Financial questions continued, including lack of evidence of proper tax filing documents for employees and people who received vendor checks. When Askew likened the inquiry to Joseph McCarthy tactics, a state department employee noted it was merely citing the school’s own documents.
On academics, Barth made the point that, while growth is important, the proficiency standard is the standard by which schools are currently judged. The case for progress was made by Sarah McKenzie, an employee of the Walton-backed Office of Education Policy at the University of Arkansas which essentially functions as a charter school advocacy organization. The Little Rock School District was taken over for six of 48 schools failing to meet the proficiency mark. Covenant Keeps has continued to operate since 2008 despite a failure to meet proficiency standards (half of a school’s students must meet a test cutoff score.)
Covenant Keepers serves a predominantly poor and minority student population. That is the same circumstance found in the three Little Rock schools that remain below proficiency standards. The state Board of Education and Education Commissioner Johnny Key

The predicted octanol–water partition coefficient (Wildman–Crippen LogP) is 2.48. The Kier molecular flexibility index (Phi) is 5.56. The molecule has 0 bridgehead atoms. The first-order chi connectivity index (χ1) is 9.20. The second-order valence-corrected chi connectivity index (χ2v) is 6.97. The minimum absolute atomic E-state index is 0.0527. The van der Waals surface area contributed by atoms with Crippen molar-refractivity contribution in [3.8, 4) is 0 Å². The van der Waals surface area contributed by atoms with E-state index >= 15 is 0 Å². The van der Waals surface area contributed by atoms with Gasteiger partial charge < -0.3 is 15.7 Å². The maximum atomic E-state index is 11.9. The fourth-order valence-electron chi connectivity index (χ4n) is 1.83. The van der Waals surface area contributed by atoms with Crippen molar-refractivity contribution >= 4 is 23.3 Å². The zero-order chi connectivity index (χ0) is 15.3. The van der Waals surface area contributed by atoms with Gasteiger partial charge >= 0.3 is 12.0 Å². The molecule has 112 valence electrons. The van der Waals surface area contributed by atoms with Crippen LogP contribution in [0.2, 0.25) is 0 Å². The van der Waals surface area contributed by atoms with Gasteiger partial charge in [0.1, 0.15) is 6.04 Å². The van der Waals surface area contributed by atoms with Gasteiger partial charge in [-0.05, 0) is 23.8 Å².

Board member Susan Chambers was sympathetic. She said there were no “red flags” it seemed, but a relationship problem between the department and school on unanswered financial questions. Tatum said she felt “demeaned” and “attacked” by department staff. She
Member Jay Barth said the perpetual academic issues were the primary concern to him. Despite promises, proficiency has not come to fruition. “I reach a point where I think there’s something systemic here,” he said.
Board member Fitz Hill wanted to know how anyone could assure children would be placed in a high-achieving classroom if the charter school was closed.
Member Charisse Dean said an absence of objections to the charter and satisfaction from parents argued that the school was doing its job.
The hearing began at 10 a.m. and continued through the noon hour. I’ll try to update later, but have to be away for a while.
UPDATE FROM LINDSEY:
In a public comment period, Little Rock City Director Joan Adcock said that Latino parents felt safe at Covenant Keepers and urged the board not to revoke the charter and make life more difficult for Latinos in Southwest Little Rock.
Tatum said, if the board did not revoke the charter, she would remain in leadership for one year while working with the Arkansas Public School Resource Center, a nonprofit organization that assists charter schools, and its director Scott Smith. The organization is heavily financed by the Walton Family Foundation to help charter schools.